Sunday, July 22, 2007

Islamism Spreads to Turkey

July 22, 2007
Turkey’s Ruling Party Leading National Elections

ISTANBUL, July 22 — The ruling party of Prime Minister Recep Tayyip Erdogan took a strong lead in the national elections today, according to preliminary results, setting the stage for a final confrontation over who should run Turkey.

With 57 percent of the national vote counted, Mr. Erdogan’s Justice and Development party had taken more than 48 percent of the vote, far higher than the 18 percent garnered by the secular opposition Republican People’s Party and the 14 percent taken by the Nationalist Action Party.

The results, broadcast on Turkish television at 8 p.m. local time, represent a slap to the state establishment, whose secular and nationalist parties were predicting that voters would punish Mr. Erdogan’s party for trying to push what they said was an Islamic agenda.

But while Mr. Erdogan’s party is expected to garner the largest portion of the vote in this young, predominantly Muslim democracy of 73 million, it will have to share the Parliament with the two opposition parties and with a broad new array of independents. Though Mr. Erdogan’s party will be able to rule alone, it does not appear to have won enough of the vote to approve constitutional amendments on its own, and will need to seek coalitions.

“I believe our democracy will emerge much stronger with this election,” Mr. Erdogan said, voting with his wife Emine in Istanbul, the Anatolian News Agency of Turkey reported. “This isn’t just a message to our country, but a message to the world.”

Turkey is a NATO member and a strong American ally in a troubled region and its stability is crucial. The election comes after three months of political uncertainty, after a showdown over the presidency led to today’s elections ahead of schedule.

Turkey’s secular state elite, backed by its military, used a legal maneuver in May to block Mr. Erdogan’s candidate from becoming president. Their objection was that the wife of the candidate, Foreign Minister Abdullah Gul, wears a Muslim headscarf.

The episode brought out strong emotions in Turks and deeply divided the nation. In its essence, the disagreement is a power struggle between Mr. Erdogan and his religious colleagues, and the secular state elite — judges, military officers and bureaucrats — who have steered the state since Mustafa Kemal Ataturk’s secular revolution in 1923.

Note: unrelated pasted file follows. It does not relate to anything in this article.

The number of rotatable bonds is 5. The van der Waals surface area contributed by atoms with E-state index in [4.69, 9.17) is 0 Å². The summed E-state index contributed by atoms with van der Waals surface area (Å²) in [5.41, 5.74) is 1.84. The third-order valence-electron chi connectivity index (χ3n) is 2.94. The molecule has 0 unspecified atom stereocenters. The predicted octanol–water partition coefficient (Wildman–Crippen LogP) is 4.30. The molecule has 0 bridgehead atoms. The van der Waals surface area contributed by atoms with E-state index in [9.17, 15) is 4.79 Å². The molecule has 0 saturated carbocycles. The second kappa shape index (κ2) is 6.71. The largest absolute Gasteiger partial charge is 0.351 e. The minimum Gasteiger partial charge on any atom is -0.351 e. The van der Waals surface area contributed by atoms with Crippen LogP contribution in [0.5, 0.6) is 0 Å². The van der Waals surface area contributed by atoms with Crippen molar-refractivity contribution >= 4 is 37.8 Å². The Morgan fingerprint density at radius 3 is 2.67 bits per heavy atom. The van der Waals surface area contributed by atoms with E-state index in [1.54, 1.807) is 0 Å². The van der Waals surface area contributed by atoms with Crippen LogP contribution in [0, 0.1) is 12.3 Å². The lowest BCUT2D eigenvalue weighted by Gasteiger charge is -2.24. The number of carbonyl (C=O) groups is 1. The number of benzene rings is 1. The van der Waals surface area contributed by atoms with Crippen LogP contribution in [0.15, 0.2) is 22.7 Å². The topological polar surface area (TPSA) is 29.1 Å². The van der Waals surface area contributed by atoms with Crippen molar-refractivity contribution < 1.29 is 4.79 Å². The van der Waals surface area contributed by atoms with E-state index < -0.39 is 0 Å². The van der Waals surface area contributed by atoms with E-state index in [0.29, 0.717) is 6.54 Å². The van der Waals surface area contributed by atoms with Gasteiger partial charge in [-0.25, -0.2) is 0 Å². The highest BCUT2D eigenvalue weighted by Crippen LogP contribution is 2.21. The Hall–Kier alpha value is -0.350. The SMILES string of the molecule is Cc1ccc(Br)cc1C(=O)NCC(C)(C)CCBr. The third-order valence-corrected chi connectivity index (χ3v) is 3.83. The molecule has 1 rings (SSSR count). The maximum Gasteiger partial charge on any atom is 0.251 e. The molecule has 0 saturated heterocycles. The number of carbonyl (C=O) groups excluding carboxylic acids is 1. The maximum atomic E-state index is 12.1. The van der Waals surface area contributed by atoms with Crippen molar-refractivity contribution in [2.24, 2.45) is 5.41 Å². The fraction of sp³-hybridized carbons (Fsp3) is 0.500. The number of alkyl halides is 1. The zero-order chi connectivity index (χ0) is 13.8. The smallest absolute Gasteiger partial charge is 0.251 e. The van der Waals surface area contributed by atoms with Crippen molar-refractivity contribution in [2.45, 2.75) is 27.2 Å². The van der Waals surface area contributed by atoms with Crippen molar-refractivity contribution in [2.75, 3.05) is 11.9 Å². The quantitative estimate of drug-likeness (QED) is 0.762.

There is also a fear among secular, urban Turks that politicians from Mr. Erdogan’s party, who come from a religious, merchant class in Turkey’s countryside, will change Turkey’s secular system and limit freedoms for their own secular way of life.

“They are trying to tear apart the basic values of our republican life,” said Ekrem Tekbalta, 57, a well-dressed lawyer, who voted in an affluent neighborhood in central Istanbul.

But supporters of Mr. Erdogan’s party, known by its initials in Turkish, A.K., say that the party has done little to arouse secular fears and that the objection to it has more to do with class than with creeping Islamism.

“For me, we have to be democratic — I don’t care what his wife wears,” said Latif Ererli, a 38-year old textile worker who said he had cast his vote for the A.K. party out of protest to the struggle over the presidency in the spring. “Gul was liked and favored in Europe, but because of his religious identity, they rejected him.”

Others voted for the ruling party because the economy has been growing since it came to power and undertook a series of political changes aimed at achieving membership in the European Union.

“I’m not that conservative, but I voted for them because of the economy,” said Refik Akin, a 27-year-old catering company worker. “We’re happy with the situation.”

A.K. party officials welcomed the early results.

“We’re moving towards a very good result,” said Salih Kapusuz, a senior A.K. Party official, speaking on NTV, a Turkish television station. “ Our nation has approved A.K. party’s five years in government and granted the authority for another five years. Republic, democracy and Turkish nation are winning.”

Sebnem Arsu contributed reporting.

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